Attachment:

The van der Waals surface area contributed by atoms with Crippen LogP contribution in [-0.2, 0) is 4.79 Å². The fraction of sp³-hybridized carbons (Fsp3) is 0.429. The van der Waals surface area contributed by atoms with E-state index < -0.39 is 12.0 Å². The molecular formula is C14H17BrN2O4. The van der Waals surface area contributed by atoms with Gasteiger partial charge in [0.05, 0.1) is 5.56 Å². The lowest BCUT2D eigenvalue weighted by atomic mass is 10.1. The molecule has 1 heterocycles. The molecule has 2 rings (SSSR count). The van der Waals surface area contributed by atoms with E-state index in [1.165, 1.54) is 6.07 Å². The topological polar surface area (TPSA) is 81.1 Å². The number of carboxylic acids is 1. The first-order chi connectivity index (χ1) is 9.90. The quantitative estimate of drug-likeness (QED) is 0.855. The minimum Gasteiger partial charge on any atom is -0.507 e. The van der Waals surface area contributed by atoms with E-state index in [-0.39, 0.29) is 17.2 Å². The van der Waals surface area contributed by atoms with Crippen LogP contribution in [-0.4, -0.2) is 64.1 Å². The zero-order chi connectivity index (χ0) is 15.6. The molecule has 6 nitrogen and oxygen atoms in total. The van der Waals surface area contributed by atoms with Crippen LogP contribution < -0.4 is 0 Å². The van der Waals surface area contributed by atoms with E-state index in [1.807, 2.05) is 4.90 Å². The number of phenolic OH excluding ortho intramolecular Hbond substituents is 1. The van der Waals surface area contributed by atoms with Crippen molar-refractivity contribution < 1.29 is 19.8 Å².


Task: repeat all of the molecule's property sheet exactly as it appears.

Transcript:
The van der Waals surface area contributed by atoms with Crippen LogP contribution in [-0.2, 0) is 4.79 Å². The fraction of sp³-hybridized carbons (Fsp3) is 0.429. The van der Waals surface area contributed by atoms with E-state index < -0.39 is 12.0 Å². The molecular formula is C14H17BrN2O4. The van der Waals surface area contributed by atoms with Gasteiger partial charge in [0.05, 0.1) is 5.56 Å². The lowest BCUT2D eigenvalue weighted by atomic mass is 10.1. The molecule has 1 heterocycles. The molecule has 2 rings (SSSR count). The van der Waals surface area contributed by atoms with E-state index in [1.165, 1.54) is 6.07 Å². The topological polar surface area (TPSA) is 81.1 Å². The number of carboxylic acids is 1. The first-order chi connectivity index (χ1) is 9.90. The quantitative estimate of drug-likeness (QED) is 0.855. The minimum Gasteiger partial charge on any atom is -0.507 e. The van der Waals surface area contributed by atoms with E-state index in [-0.39, 0.29) is 17.2 Å². The van der Waals surface area contributed by atoms with Crippen LogP contribution in [-0.4, -0.2) is 64.1 Å². The zero-order chi connectivity index (χ0) is 15.6. The molecule has 6 nitrogen and oxygen atoms in total. The van der Waals surface area contributed by atoms with Crippen LogP contribution < -0.4 is 0 Å². The van der Waals surface area contributed by atoms with E-state index in [1.807, 2.05) is 4.90 Å². The number of phenolic OH excluding ortho intramolecular Hbond substituents is 1. The van der Waals surface area contributed by atoms with Crippen molar-refractivity contribution < 1.29 is 19.8 Å².